What is the difference between Reference Intakes (RIs) and Reference Nutrient Intakes (RNIs)? How have these reference points been defined, and why are they a limit for some nutrients and a target for others? Find out in this featured article.
If you want to feel your best, and glow with vitality from within, a good place to start is a healthy and balanced diet. If your diet consists of a wide range of fruit, vegetables, nuts and seeds, beans and pulses, dairy, wholegrains, lean meat and fish, you are likely to be getting most of the nutrients you need on a daily basis, but the more narrow your diet is, the more likely your nutrient intake is to be skewed.
To help you redress the balance, start using this handy tool to check roughly track your nutrient intake each day. The chart takes some of the most nutritious food types that are commonly available at your local market or supermarket, and plots how much of each nutrient one portion of the food type provides against the Reference Intake (RI) or Reference Nutrient Intake (RNI) for that nutrient.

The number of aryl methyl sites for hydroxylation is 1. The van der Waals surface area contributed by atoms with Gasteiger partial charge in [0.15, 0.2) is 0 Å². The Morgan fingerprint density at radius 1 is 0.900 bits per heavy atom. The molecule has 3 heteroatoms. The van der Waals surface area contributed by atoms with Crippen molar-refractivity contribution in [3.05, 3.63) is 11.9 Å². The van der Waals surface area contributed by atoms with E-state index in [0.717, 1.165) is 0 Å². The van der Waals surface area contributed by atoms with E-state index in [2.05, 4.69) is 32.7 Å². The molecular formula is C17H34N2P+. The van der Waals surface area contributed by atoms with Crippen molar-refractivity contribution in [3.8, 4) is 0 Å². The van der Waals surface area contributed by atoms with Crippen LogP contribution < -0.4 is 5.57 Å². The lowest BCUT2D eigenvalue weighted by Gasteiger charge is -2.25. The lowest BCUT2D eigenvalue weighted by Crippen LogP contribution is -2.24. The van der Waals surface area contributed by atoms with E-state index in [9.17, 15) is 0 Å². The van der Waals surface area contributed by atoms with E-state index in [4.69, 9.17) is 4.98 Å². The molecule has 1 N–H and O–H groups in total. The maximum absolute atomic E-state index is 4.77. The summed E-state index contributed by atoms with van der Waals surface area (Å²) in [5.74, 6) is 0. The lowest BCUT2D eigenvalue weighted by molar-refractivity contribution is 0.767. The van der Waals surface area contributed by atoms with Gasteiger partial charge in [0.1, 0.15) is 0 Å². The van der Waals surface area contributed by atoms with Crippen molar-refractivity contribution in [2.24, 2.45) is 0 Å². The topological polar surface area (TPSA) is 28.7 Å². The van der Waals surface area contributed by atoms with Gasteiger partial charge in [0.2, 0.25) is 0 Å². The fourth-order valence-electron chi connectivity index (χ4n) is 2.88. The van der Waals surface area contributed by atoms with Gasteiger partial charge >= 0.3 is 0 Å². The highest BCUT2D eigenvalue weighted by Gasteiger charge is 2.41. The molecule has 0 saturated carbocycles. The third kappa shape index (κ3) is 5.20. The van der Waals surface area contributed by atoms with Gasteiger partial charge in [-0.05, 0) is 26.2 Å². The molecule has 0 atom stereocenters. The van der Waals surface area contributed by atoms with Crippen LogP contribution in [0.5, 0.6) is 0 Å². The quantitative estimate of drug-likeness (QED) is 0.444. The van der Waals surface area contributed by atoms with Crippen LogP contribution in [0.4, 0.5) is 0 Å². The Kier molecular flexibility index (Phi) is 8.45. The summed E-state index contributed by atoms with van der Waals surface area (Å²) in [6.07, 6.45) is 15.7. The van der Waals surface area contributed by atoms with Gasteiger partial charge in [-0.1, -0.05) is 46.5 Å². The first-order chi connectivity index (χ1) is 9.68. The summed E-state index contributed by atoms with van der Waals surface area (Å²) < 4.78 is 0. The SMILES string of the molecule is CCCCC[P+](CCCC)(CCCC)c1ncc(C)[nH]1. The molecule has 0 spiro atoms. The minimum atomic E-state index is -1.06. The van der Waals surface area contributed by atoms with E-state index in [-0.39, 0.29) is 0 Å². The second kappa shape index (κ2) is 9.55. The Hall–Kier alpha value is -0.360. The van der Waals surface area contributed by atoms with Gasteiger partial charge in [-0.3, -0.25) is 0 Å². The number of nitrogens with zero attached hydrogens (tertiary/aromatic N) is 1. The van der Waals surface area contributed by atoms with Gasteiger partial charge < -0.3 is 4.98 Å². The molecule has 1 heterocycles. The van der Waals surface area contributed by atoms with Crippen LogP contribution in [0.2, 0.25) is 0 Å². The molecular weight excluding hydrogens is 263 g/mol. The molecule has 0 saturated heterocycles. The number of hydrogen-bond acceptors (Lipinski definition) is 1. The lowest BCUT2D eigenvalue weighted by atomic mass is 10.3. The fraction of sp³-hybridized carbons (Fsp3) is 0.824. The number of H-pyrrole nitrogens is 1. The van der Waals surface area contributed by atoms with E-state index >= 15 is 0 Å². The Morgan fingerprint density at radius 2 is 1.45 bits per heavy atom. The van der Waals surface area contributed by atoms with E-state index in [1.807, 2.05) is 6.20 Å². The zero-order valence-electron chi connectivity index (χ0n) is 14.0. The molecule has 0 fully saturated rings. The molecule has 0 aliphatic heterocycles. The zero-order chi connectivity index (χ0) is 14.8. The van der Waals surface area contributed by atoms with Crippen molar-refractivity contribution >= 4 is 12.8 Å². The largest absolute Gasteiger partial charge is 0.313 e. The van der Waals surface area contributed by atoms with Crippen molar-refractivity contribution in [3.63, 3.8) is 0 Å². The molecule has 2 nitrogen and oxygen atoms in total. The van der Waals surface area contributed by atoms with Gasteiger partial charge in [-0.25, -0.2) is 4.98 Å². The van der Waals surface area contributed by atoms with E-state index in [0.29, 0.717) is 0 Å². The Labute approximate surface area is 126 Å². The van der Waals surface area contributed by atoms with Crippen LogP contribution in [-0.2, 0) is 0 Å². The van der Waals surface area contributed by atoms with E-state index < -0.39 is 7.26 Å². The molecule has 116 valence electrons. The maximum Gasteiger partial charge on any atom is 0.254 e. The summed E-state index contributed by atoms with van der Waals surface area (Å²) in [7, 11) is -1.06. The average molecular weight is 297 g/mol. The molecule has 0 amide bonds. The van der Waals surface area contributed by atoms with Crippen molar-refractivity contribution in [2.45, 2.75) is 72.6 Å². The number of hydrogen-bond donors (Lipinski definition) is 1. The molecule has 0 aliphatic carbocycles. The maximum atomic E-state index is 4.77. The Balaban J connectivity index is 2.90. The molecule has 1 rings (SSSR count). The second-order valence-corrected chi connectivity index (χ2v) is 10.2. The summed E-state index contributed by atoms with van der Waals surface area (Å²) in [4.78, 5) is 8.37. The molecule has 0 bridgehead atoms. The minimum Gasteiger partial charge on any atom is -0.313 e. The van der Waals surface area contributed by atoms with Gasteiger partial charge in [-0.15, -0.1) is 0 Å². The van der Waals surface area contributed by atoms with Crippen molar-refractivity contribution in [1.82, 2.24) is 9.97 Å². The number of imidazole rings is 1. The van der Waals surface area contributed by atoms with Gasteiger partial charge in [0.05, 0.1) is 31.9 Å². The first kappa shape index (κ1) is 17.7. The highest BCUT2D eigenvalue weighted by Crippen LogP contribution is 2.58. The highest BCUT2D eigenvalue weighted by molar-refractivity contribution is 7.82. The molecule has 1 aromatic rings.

The tool will help to give you inspiration for what to include in your diet if you want to ensure you get a sufficient, and not an excessive amount, of the nutrients daily. Note that pre-prepared meals and snacks are not listed to help encourage you to cook from scratch and get the most nutritious diet available.
Instructions: Simply select the appropriate food types from the list on the right to discover your daily values. Note, the chart only extends to 120% RI/RNI and in some cases you may go beyond this and this could be harmful.
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